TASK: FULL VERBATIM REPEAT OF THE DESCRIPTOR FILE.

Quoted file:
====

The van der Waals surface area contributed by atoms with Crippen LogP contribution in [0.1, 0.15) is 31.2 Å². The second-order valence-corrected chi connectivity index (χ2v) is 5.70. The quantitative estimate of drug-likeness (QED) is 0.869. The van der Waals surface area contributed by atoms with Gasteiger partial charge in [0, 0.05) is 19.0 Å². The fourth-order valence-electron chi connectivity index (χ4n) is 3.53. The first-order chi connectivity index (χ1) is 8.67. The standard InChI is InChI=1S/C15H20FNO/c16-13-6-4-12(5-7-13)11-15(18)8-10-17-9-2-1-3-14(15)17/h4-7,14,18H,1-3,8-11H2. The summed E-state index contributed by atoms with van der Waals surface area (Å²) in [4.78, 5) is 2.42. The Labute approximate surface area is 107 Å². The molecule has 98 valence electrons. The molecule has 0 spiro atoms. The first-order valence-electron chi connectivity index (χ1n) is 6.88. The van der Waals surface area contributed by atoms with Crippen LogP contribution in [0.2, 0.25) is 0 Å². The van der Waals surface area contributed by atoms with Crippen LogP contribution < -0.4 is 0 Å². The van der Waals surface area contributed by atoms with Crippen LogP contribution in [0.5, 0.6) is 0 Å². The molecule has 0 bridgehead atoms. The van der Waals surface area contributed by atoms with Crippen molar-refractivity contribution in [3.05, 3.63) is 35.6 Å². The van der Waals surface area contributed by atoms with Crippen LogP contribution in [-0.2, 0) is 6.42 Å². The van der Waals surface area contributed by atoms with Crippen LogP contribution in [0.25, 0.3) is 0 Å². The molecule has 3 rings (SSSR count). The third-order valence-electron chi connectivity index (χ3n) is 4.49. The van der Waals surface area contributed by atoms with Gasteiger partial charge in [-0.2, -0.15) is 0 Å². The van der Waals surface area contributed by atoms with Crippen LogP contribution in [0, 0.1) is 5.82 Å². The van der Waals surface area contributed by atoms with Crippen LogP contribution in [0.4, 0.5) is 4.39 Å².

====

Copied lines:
The van der Waals surface area contributed by atoms with Crippen LogP contribution in [0.1, 0.15) is 31.2 Å². The second-order valence-corrected chi connectivity index (χ2v) is 5.70. The quantitative estimate of drug-likeness (QED) is 0.869. The van der Waals surface area contributed by atoms with Gasteiger partial charge in [0, 0.05) is 19.0 Å². The fourth-order valence-electron chi connectivity index (χ4n) is 3.53. The first-order chi connectivity index (χ1) is 8.67. The standard InChI is InChI=1S/C15H20FNO/c16-13-6-4-12(5-7-13)11-15(18)8-10-17-9-2-1-3-14(15)17/h4-7,14,18H,1-3,8-11H2. The summed E-state index contributed by atoms with van der Waals surface area (Å²) in [4.78, 5) is 2.42. The Labute approximate surface area is 107 Å². The molecule has 98 valence electrons. The molecule has 0 spiro atoms. The first-order valence-electron chi connectivity index (χ1n) is 6.88. The van der Waals surface area contributed by atoms with Crippen LogP contribution in [0.2, 0.25) is 0 Å². The van der Waals surface area contributed by atoms with Crippen LogP contribution < -0.4 is 0 Å². The van der Waals surface area contributed by atoms with Crippen LogP contribution in [0.5, 0.6) is 0 Å². The molecule has 0 bridgehead atoms. The van der Waals surface area contributed by atoms with Crippen molar-refractivity contribution in [3.05, 3.63) is 35.6 Å². The van der Waals surface area contributed by atoms with Crippen LogP contribution in [-0.2, 0) is 6.42 Å². The van der Waals surface area contributed by atoms with Crippen LogP contribution in [0.25, 0.3) is 0 Å². The molecule has 3 rings (SSSR count). The third-order valence-electron chi connectivity index (χ3n) is 4.49. The van der Waals surface area contributed by atoms with Gasteiger partial charge in [-0.2, -0.15) is 0 Å². The van der Waals surface area contributed by atoms with Crippen LogP contribution in [0, 0.1) is 5.82 Å². The van der Waals surface area contributed by atoms with Crippen LogP contribution in [0.4, 0.5) is 4.39 Å².